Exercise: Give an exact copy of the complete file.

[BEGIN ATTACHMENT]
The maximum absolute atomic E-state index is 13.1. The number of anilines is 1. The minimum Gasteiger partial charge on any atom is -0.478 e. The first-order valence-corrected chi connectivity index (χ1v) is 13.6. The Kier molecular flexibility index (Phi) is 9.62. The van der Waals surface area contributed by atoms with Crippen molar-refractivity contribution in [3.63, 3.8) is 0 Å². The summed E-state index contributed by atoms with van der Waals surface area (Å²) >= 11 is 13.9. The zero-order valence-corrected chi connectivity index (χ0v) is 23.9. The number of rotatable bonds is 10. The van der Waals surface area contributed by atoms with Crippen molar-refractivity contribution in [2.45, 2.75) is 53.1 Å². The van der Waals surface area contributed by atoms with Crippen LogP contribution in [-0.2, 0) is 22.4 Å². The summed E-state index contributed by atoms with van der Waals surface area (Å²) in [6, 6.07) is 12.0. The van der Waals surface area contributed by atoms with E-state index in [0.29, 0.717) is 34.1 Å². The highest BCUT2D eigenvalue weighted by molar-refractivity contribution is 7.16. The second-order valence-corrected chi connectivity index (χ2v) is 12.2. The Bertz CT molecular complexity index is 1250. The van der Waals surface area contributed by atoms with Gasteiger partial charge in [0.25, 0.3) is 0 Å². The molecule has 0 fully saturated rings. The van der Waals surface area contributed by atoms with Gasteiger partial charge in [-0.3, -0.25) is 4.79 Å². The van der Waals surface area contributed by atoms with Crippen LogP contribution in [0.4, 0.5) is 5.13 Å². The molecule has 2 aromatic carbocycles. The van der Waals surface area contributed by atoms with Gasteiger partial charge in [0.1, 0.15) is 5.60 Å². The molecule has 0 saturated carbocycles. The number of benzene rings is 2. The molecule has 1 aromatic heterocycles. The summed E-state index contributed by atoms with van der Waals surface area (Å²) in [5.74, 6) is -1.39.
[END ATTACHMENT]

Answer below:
The maximum absolute atomic E-state index is 13.1. The number of anilines is 1. The minimum Gasteiger partial charge on any atom is -0.478 e. The first-order valence-corrected chi connectivity index (χ1v) is 13.6. The Kier molecular flexibility index (Phi) is 9.62. The van der Waals surface area contributed by atoms with Crippen molar-refractivity contribution in [3.63, 3.8) is 0 Å². The summed E-state index contributed by atoms with van der Waals surface area (Å²) >= 11 is 13.9. The zero-order valence-corrected chi connectivity index (χ0v) is 23.9. The number of rotatable bonds is 10. The van der Waals surface area contributed by atoms with Crippen molar-refractivity contribution in [2.45, 2.75) is 53.1 Å². The van der Waals surface area contributed by atoms with Crippen LogP contribution in [-0.2, 0) is 22.4 Å². The summed E-state index contributed by atoms with van der Waals surface area (Å²) in [6, 6.07) is 12.0. The van der Waals surface area contributed by atoms with E-state index in [0.29, 0.717) is 34.1 Å². The highest BCUT2D eigenvalue weighted by molar-refractivity contribution is 7.16. The second-order valence-corrected chi connectivity index (χ2v) is 12.2. The Bertz CT molecular complexity index is 1250. The van der Waals surface area contributed by atoms with Gasteiger partial charge in [0.25, 0.3) is 0 Å². The molecule has 0 fully saturated rings. The van der Waals surface area contributed by atoms with Gasteiger partial charge in [-0.3, -0.25) is 4.79 Å². The van der Waals surface area contributed by atoms with Crippen LogP contribution in [0.4, 0.5) is 5.13 Å². The molecule has 2 aromatic carbocycles. The van der Waals surface area contributed by atoms with Gasteiger partial charge in [0.1, 0.15) is 5.60 Å². The molecule has 0 saturated carbocycles. The number of benzene rings is 2. The molecule has 1 aromatic heterocycles. The summed E-state index contributed by atoms with van der Waals surface area (Å²) in [5.74, 6) is -1.39.